THE LOT PARTY
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The weekly sales meeting was held on Wednesday for reasons that escape me. For the first couple of months I thought sales meetings were exciting. Being new in the business and all. After that, it didn’t take long for the monotony to set in. A point of enlightenment happens when you realize that the Sales Manager has sales meetings only because the General Manager says that he should. We would hear what we had done wrong in the past week, how great the Sales manager was when he was selling, things like that. Sometimes they would go around the room and say how many units that each person had sold. We always had to pull out our ratty used car list and go over a few pieces of inventory that was either sold or had just arrived. Blah, Blah, Blah.
It seemed like the really bad meetings always ended the same way: with the announcement that it was once again time for a lot party.
A lot party is when the sales force goes out on the lot and rearranges, organizes and parks every single new vehicle in stock. It would be Mat, Rick, Linda, Dave, Don, Nick and myself. The disorganization was magnificent. One person would take the job of lining everybody up so that each car was park straight and even. The best ones were on the hottest days. Getting into a car, that had been sitting for a few weeks, putting the key in and starting the car, only to quickly find out that the last person in the car had left the air-conditioning on high. That meant all of the dust that had accumulated in the system was blown right into your face.
I laugh at the fact that that is about as hazardous as car sales gets. Along with everybody barely missing each other as we move cars. I do remember a lot of barely awake or hung over people, stopping to smoke cigarettes too often and drinking coffee. Sometimes it was less than one hundred cars to move and it could take hours.
All of that changed with one simple phrase uttered by Dave; “We should just do it ourselves”.
It was Tuesday morning, the day before the sales meeting. Dave and I were out on the lot. We knew that the inventory was a mess. As soon as Dave said it, I knew he was completely correct. The two of us went and got every single set of keys and put them in every car and truck. We decided to start with the Pick-ups on the front row. One ton, first, followed by three quarter ton, then the half tons. Sport utilities were in the next line. Followed by a full line of Chevrolet cars. Small trucks and vans were parked on the last line. It looked great when we were done and it took about an hour.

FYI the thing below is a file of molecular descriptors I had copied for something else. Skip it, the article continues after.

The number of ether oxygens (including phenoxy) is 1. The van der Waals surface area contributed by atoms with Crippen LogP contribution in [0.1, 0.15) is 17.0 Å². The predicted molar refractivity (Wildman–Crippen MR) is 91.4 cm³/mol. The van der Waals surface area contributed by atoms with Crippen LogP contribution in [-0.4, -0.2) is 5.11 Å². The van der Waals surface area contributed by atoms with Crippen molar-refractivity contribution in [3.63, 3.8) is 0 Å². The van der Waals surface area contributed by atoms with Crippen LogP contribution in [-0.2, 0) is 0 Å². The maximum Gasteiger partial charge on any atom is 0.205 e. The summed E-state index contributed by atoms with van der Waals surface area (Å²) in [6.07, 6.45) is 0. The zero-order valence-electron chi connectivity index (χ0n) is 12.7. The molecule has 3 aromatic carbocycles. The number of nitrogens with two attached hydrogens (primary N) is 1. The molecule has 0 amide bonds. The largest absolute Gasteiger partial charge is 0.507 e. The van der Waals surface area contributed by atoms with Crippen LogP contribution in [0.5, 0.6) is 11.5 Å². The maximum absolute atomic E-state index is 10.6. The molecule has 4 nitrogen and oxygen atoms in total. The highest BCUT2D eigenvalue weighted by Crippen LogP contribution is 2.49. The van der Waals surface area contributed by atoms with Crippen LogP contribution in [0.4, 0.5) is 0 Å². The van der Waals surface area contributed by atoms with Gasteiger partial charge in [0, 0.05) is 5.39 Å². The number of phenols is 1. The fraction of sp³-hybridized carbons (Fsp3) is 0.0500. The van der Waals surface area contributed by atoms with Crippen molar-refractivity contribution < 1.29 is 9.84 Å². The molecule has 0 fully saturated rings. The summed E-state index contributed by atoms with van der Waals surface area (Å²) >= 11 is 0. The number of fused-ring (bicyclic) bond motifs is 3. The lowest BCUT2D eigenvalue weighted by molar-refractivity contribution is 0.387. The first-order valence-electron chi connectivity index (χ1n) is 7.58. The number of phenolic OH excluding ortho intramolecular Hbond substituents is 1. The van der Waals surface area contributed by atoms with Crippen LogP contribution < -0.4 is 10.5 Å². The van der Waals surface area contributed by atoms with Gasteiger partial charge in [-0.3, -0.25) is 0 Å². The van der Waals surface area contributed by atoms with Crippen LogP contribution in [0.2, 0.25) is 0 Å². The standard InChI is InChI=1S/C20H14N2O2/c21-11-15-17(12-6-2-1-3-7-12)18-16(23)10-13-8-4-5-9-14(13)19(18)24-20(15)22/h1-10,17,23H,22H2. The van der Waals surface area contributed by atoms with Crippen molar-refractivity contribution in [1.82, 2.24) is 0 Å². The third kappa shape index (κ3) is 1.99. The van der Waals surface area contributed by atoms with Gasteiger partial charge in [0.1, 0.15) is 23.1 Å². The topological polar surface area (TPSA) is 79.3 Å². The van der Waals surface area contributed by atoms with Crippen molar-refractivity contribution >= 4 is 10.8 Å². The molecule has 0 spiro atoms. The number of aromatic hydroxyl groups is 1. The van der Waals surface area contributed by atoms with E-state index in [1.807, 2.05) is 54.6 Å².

Two great things happened. First, when we went into the sales meeting and the manager sent us out for a lot party, we were already done. I really think that irked him to not be in control. Second, we really knew our inventory.
Dave and I continued this activity for the rest of the time we were on the sales floor together. We had sat in half of the entire inventory every two weeks. The two of us knew every single car and truck by name. Knowing our inventory had an effect on our sales also. Dave and I dominated the sales floor from that point on. Out of the nine hundred new vehicles sold that year, we sold four hundred of them. That left five hundred for the other five to sell. Dave and I both received the prestige’s sales accolades of being inducted into Chevrolet’s Legion of Leaders and becoming charter members of the Chevrolet truck Honor Club.
We took ownership of the lot and made sure it was always just the way we wanted it. When other salespeople would make the stupid mistake of telling people that we didn’t have the car that they wanted in stock, we would know better and be able to take the customer that they had dropped, and make the sale.
I consider this a turning point in my sales career. Instead of waiting to be told, to do what you already knew, needed to be done, we just did it. This was true employee empowerment. Dave had opened my eyes on how to look at the things that needed done. Look around. Decide what needs done and do it. It was never again a matter of coming to work and being told what to do.
When we were able to take our biggest drudgery and turn it into a productive asset, a complete success, you would think that everybody would be happy, right? I remember it as a start of conflict between our manager and us. He had power and exercised authority when he told us to do things. After that, he had to find other ways to feel in command.
Dave had an amazing effect on my career. As General Manager of Sierra Motors in Jamestown, I still look at the lot through Dave’s eyes and see the jobs that need done. And just do them.